Brittany S. Hall as Renesha in 'Test Pattern' (2019) (Courtesy of Kino Lorber)

‘Test Pattern’ Director Shatara Michelle Ford Wonders if Dissonance Is Exploding Your Brain, Too

‘Test Pattern’ director Shatara Michelle Ford talks with PopMatters about putting everyday fear into film.

Test Pattern
Shatara Michelle Ford
Kino Marquee
19 February 2021 (US)

Relentless Fear

I’m not one of those people who write every day. I wish I were more disciplined, but I’m a gestater. Each of my scripts come from me daydreaming about it for weeks and putting things together. There are even moments when an entire scene will piece itself together as I’m sleeping, and then I’ll wake up the next morning, ‘I got it, I’ve got to get this out.’

… I was one of those kids that enjoyed playing make believe, playing with dolls and working stuff out. Sometimes that’s also what making a film feels like. I’m someone who processes and learns about humans more by trying to get into their shoes. 

The way Brittany, Will, and I worked — especially because we were trying to avoid dialogue — I drew a pie chart of motivation. “This tiny slither here is jealousy, then you’ve got this part of the pie that’s much bigger, and that’s fear, and this tiny bit inside here is insecurity. These are all the things that inform the set of lines you’re about to say.” Then I would sit back and hear them a few times and say, “Okay, can you dial down the excitement by seven percent, up the insecurity by nine.” Again, it’s the idea that human beings are complicated and our behaviour is informed by much more than one driving factor. I’m constantly trying to analyse all of this. 

There’s something about the sound of string music that’s unsettling. One thinks back to composer Bernard Herrmann’s use of strings to accompany the shower scene in Hitchcock’s Psycho (1960). If Test Pattern is a horror film, it’s more in line with films such as Ted Kotcheff’s Wake in Fright (1971), which is about the horror of being human — not the supernatural.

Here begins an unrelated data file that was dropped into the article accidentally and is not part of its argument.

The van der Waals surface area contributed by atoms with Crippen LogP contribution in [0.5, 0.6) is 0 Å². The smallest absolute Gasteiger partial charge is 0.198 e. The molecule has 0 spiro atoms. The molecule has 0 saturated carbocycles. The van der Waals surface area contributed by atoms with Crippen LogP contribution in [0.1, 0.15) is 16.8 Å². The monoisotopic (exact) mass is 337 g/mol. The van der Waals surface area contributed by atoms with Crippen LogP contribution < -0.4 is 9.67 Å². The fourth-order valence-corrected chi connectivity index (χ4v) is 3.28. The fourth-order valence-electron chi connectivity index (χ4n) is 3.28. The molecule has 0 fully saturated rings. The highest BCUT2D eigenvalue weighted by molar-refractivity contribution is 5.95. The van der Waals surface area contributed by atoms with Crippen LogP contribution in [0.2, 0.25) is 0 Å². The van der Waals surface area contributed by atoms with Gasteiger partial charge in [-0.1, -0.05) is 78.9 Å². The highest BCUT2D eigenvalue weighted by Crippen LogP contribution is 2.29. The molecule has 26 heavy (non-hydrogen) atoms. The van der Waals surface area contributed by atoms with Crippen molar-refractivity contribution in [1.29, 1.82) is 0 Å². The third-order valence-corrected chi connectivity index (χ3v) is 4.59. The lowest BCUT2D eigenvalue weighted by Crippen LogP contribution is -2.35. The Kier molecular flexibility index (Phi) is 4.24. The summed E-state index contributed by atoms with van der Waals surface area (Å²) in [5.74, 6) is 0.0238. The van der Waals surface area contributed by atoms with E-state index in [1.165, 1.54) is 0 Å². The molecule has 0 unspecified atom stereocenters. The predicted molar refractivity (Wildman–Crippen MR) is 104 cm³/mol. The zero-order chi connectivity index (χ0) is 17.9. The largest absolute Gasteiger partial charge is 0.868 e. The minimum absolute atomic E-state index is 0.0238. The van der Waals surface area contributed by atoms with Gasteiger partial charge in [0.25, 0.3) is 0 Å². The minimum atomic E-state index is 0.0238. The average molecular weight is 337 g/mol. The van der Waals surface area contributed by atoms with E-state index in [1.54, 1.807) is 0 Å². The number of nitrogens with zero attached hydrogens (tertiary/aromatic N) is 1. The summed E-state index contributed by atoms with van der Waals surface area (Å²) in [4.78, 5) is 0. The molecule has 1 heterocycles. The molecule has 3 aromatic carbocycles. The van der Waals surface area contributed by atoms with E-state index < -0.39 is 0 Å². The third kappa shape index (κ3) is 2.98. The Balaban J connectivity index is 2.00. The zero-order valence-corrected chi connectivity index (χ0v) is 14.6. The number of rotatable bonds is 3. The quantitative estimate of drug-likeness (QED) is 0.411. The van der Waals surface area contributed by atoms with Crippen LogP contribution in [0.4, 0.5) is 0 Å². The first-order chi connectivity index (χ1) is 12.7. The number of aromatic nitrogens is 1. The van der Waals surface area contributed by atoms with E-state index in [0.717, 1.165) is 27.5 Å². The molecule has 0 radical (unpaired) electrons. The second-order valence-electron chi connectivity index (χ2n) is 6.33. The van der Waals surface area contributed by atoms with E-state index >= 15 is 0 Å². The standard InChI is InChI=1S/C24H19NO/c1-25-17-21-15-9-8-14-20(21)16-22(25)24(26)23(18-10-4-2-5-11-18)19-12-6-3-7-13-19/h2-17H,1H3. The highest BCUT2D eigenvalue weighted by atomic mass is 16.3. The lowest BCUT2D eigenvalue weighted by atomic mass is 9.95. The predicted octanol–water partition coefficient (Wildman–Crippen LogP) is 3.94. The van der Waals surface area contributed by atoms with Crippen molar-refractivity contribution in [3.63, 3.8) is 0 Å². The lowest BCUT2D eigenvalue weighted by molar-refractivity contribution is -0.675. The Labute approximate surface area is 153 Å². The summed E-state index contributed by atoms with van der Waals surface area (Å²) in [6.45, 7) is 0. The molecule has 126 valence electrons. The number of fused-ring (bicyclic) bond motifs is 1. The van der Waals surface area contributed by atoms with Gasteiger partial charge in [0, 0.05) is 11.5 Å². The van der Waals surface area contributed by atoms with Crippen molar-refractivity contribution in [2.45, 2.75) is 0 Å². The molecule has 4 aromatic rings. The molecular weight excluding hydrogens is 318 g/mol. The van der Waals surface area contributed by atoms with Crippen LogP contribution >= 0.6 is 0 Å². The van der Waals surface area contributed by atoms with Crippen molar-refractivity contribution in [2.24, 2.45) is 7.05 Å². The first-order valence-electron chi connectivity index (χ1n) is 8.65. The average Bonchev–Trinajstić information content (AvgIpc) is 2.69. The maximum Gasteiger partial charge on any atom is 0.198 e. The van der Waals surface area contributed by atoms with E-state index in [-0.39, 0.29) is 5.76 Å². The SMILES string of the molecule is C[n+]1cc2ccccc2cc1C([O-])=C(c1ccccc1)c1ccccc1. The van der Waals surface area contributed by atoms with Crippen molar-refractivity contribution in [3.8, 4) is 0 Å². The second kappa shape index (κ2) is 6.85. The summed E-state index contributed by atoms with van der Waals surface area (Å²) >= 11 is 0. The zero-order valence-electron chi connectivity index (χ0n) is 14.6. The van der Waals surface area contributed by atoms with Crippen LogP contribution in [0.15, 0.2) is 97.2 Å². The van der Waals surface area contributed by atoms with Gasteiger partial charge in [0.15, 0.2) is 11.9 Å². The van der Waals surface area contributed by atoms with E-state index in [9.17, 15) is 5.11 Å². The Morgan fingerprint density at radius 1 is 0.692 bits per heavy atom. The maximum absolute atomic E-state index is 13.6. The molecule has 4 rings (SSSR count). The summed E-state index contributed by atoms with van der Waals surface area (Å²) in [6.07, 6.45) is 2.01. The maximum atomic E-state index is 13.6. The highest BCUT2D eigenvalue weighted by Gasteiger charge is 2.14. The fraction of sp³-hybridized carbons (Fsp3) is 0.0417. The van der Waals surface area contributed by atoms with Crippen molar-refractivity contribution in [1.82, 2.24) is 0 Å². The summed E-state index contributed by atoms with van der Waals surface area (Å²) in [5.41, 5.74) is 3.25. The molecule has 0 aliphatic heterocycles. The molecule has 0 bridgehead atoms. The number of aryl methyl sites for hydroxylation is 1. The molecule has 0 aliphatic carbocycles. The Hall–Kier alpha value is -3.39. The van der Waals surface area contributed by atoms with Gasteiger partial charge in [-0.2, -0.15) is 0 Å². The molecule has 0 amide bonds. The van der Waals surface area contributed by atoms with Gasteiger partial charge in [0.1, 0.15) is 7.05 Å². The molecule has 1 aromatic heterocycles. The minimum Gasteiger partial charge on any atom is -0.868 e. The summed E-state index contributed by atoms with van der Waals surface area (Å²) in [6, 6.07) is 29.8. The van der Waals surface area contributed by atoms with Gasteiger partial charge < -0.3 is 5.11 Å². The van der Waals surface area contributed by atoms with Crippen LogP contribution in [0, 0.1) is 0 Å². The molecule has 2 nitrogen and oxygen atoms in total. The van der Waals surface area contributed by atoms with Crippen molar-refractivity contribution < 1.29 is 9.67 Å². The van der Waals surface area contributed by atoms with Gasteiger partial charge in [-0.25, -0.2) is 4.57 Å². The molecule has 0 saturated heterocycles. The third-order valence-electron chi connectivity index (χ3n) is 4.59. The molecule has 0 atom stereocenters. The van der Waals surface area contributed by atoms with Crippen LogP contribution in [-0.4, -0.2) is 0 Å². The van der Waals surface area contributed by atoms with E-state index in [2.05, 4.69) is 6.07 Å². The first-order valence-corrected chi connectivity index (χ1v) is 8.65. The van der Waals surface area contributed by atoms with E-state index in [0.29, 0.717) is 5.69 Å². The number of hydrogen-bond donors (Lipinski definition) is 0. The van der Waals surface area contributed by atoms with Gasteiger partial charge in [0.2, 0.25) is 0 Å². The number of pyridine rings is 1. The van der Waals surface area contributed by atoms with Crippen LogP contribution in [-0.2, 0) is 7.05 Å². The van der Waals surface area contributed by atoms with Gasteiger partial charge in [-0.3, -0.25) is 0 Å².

I say this all the time, I feel like existing as a black woman in America is its own horror story. My God, the last 12months [under the Trump administration].

Again, one of the reasons why I like Hitchcock’s work is that every woman in his movies is fucking terrified all of the time. The movie will always break down to something awful, but it doesn’t start that way. … It’s very real, and women are always in danger, black people are in danger, and queer people are in danger. It’s awful. It’s like people are always after us. It sucks, and the system wasn’t designed to protect us. Quite often, it was designed to extract from us, to exploit and harm. So yeah, we live in a horror film. 

I remember watching [Darren] Aronofsky’s Mother! (2017), and thinking this guy is trying so hard to make it seem terrible and scary, but you don’t even have to do all of that. It’s terrible just purely living with this man, he’s awful. I would never want to live with him.

I also think Mad Men (2007 – 2015) is scary. Just in general, women are treated horribly all of the time, so I didn’t think we needed to do much to make a horror film, but the strings do help give you that reminder that maybe you should be watching Test Pattern through that lens. 

When we question the capacity of a film to change the world and we cynically dismiss its value in this regard, we’re perhaps not considering it in the correct context. Cinema can change the perspective of an individual, which creates a gradual and less dramatic change by humanising or familiarising realities. It’s a trickle effect rather than the dramatic change we might imagine.

America’s failing has been to not understand its own shadow; for example, looking to foreign extremism and ignoring a culture of domestic extremist ideology. The pursuit of democracy and equality has been an ongoing struggle, and if I’m honest, the naïve and hopeful side of me can’t get my head around why we’re constantly impeding progress.

The dissonance is exploding your brain? Yeah, me too.